Safety issues

  • there is a significantly higher risk of spinal fractures to people seated in the front area of RIBs, regardless of speed;
  • seated individuals may have little or no understanding of boat movement or how to mitigate its effects.

Safety lessons

Owners and operators of small commercial passenger vessels are strongly advised to:

  • urgently review operations and risk assessments, referencing the guidance linked below to mitigate risks outlined in the safety bulletin;
  • review passenger pre-departure briefings and bring them into line with current guidance.


The Bulletin will be of assistance to those practitioners dealing with RIB accident cases, in particular those representing claimants. It references the RYA Code of Practice on passenger safety on small commercial high speed craft and experience rides, which, although voluntary, is a good starting point for those considering the nature and extent of the duty owed by RIB operators. An investigation report into the incident itself will be published in due course, and it is anticipated that that will provide further food for thought in respect of this class of accidents, which although not prevalent can and frequently do cause life altering injuries.

Many thanks to Dariusz Gozdzik for bringing this Bulletin to our attention.

Torpedo Launched

On 7th September 2023 the Court of Justice of the European Union handed down judgment in Charles Taylor Adjusting Limited v Starlight Shipping Co, Overseas Marine Enterprises Inc, Case C-590/21 relating to the recognition and enforcement of judgments under the Brussels Convention (Regulation (EC) No.44/2001), the precursor to the recast Brussels Convention (Regulation (EC) No.1215/2012). After the end of the transition period provided for by the Withdrawal Agreement following Brexit, this judgment is perhaps of more historical than current interest, but given the number of ongoing cases first brought under either the Brussels or the recast Convention, it may be useful for cross border practitioners to be aware of the outcome.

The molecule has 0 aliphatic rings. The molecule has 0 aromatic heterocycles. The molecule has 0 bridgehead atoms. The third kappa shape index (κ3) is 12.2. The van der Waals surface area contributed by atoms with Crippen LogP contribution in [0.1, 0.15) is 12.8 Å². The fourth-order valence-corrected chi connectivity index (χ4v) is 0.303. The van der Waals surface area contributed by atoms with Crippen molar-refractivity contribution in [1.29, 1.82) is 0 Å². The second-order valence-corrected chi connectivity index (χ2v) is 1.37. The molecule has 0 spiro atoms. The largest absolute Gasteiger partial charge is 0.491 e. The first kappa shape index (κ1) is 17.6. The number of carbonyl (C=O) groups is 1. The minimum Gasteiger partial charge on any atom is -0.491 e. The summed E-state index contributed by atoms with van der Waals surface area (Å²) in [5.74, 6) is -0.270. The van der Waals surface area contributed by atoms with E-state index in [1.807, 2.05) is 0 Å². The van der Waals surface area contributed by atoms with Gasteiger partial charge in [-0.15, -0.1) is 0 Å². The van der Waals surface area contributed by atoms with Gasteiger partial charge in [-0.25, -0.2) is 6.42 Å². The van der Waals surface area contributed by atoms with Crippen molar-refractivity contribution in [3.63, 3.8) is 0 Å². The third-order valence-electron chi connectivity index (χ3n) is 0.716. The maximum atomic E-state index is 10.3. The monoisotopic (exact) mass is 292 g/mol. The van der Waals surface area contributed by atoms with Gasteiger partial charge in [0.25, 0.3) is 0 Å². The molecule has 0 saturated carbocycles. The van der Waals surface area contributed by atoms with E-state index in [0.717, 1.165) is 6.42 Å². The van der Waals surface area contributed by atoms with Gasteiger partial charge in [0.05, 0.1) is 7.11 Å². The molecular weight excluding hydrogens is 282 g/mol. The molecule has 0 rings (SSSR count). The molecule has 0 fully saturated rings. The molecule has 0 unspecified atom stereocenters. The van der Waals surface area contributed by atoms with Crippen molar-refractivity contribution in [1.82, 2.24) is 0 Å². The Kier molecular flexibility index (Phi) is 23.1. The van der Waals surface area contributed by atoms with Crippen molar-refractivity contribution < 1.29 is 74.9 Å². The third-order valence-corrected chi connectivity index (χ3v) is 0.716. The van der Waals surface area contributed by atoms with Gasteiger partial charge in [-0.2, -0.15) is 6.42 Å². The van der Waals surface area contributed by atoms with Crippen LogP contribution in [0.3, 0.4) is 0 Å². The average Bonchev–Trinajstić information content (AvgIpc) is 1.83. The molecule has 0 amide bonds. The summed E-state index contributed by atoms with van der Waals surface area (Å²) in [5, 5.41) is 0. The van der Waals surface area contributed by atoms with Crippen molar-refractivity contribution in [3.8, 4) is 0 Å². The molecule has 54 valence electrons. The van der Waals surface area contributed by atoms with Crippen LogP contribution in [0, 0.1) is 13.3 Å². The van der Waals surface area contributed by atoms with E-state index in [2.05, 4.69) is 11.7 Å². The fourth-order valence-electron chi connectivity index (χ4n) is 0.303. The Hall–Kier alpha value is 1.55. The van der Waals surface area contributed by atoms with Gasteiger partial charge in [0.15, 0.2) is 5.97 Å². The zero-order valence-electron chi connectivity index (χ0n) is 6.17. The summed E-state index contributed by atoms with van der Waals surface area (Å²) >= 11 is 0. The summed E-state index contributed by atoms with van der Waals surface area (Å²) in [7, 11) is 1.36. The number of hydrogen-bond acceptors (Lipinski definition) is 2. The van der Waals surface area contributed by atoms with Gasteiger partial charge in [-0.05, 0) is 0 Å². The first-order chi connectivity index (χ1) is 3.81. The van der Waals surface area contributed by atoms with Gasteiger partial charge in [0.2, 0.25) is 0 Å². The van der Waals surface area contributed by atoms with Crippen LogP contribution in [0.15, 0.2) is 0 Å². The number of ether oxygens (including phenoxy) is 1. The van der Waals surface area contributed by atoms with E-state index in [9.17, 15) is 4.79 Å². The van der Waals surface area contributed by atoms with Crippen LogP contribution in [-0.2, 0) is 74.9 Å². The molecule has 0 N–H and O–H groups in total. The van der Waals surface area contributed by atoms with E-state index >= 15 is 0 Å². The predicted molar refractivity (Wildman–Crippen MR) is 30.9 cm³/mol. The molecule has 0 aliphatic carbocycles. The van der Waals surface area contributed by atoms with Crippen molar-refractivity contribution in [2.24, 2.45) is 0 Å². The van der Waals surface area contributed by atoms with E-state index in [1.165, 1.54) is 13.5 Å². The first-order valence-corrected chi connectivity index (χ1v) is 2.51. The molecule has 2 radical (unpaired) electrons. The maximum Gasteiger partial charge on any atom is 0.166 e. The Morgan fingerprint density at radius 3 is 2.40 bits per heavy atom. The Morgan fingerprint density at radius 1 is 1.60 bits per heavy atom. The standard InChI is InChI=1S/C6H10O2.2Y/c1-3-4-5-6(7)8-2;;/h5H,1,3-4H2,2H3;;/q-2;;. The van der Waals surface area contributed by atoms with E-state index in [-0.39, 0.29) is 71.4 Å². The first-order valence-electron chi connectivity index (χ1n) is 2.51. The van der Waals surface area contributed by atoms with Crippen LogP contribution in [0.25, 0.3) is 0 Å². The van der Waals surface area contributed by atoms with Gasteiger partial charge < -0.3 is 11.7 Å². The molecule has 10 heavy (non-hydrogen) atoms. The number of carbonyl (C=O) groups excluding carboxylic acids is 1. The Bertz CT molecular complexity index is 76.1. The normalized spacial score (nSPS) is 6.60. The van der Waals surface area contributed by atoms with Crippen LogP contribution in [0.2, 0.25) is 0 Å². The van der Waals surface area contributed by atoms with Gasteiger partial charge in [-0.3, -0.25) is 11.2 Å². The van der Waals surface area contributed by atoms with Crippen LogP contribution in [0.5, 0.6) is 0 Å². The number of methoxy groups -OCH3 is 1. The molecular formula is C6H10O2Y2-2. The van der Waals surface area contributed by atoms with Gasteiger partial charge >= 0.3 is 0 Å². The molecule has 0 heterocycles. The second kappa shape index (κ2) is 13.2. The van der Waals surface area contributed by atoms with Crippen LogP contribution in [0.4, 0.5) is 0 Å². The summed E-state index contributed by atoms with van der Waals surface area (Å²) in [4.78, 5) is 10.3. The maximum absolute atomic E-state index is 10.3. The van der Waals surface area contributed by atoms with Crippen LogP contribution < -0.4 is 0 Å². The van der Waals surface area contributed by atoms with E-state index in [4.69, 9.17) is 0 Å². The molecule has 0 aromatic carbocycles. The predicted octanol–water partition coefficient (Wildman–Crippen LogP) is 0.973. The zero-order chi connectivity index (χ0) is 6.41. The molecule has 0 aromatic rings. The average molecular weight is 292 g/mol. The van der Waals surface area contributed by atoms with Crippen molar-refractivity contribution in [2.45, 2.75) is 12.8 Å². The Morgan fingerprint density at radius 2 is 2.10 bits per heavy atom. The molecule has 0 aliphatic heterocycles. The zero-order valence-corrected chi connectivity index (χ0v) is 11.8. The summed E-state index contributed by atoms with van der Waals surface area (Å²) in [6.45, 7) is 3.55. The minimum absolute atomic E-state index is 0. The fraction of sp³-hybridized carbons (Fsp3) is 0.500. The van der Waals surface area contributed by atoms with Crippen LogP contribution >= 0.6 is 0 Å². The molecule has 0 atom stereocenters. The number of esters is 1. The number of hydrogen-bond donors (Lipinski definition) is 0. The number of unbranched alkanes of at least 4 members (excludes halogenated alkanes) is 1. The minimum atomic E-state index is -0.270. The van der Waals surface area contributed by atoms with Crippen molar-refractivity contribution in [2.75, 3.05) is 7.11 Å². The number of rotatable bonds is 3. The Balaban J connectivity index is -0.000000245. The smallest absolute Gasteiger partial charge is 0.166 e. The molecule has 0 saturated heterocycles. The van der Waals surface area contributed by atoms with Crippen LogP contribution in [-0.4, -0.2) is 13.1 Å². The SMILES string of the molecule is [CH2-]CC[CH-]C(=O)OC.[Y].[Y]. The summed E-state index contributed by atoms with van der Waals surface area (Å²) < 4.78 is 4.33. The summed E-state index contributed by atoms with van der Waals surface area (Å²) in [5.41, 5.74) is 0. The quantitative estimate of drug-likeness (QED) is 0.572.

On 3rd May 2006 the Aexandros T sank with the loss of its cargo. Its owner and operator requested that their insurer meet what were said to be its obligation to indemnify them under the insurance contract. The insurer refused the indemnity, and accordingly Starlight, the owner, issued proceedings in England and filed a request for arbitration. Whilst this was pending, however, Starlight, OME and the insurer entered into a settlement agreement settling all claims between them. The settlement agreement was ratified by the English court, which ordered a stay of all proceedings in the usual way.

Shortly thereafter Starlight and OME issued proceedings in Greece against Charles Taylor, the insurer’s loss adjustor, which had defended the claim on their behalf in the English courts, and against the insurer. The claimants alleged that while the first set of proceedings were unresolved the defendants had spread the false rumour that the loss of the Aelxandros T  was caused by serious defects in the vessel of which the owners were aware. These rumours had reached the ears of the insurance market, and in particular the owners’ mortgage creditor, causing the claimants loss and damage.

In response, Charles Taylor and the insurers issued proceedings in the English courts seeking a declaration that the Greek proceedings had been issued in breach of the settlement agreement.

On 26th September 2014 the English High Court gave judgment in favour of the insurer and loss adjustor. On 7th January 2015 the Greek courts granted their application for recognition and partial enforcement of that judgment in accordance with the provisions of the Brussels Convention.

Starlight and OME appealed this order, and on 1st July 2019 the appeal was allowed by the Greek appeal court on the ground that the judgments in respect of which recognition and enforcement were sought contained ‘quasi anti-suit injunctions’ which precluded the persons concerned from bringing an action before the Greek courts, in breach of Article 6(1) of the Convention for the Protection of Human Rights and Fundamental Freedoms 1950, and Article 8(1) and Article 20 of the Syntagma (Greek Constitution), articles which (it was said) ‘go to the very heart’ of the concept of ‘public policy’ in Greece.

Charles Taylor and the insurer brought an appeal on a point of law against that judgment before the Areios Pagos (Court of Cassation, Greece), which was the referring court. They submitted that the judgment and orders of the English High Court were not manifestly contrary to the public policy of either Greece or the European Union.

Article 34(1) of the Brussels Convention provides that a judgment shall not be recognised if such recognition is manifestly contrary to public policy in the Member State in which recognition is sought.

The CJEU considered the tortured procedural history of the various claims. It made the preliminary point that the Brussels and recast Brussels Conventions will apply to the recognition and enforcement of English judgments in all cases instituted before the end of the transition period, namely 31st December 2020. It follows that judgments in the avalanche of claims brought in November and December 2020 will be affected by this decision.

The Court put the point snappily: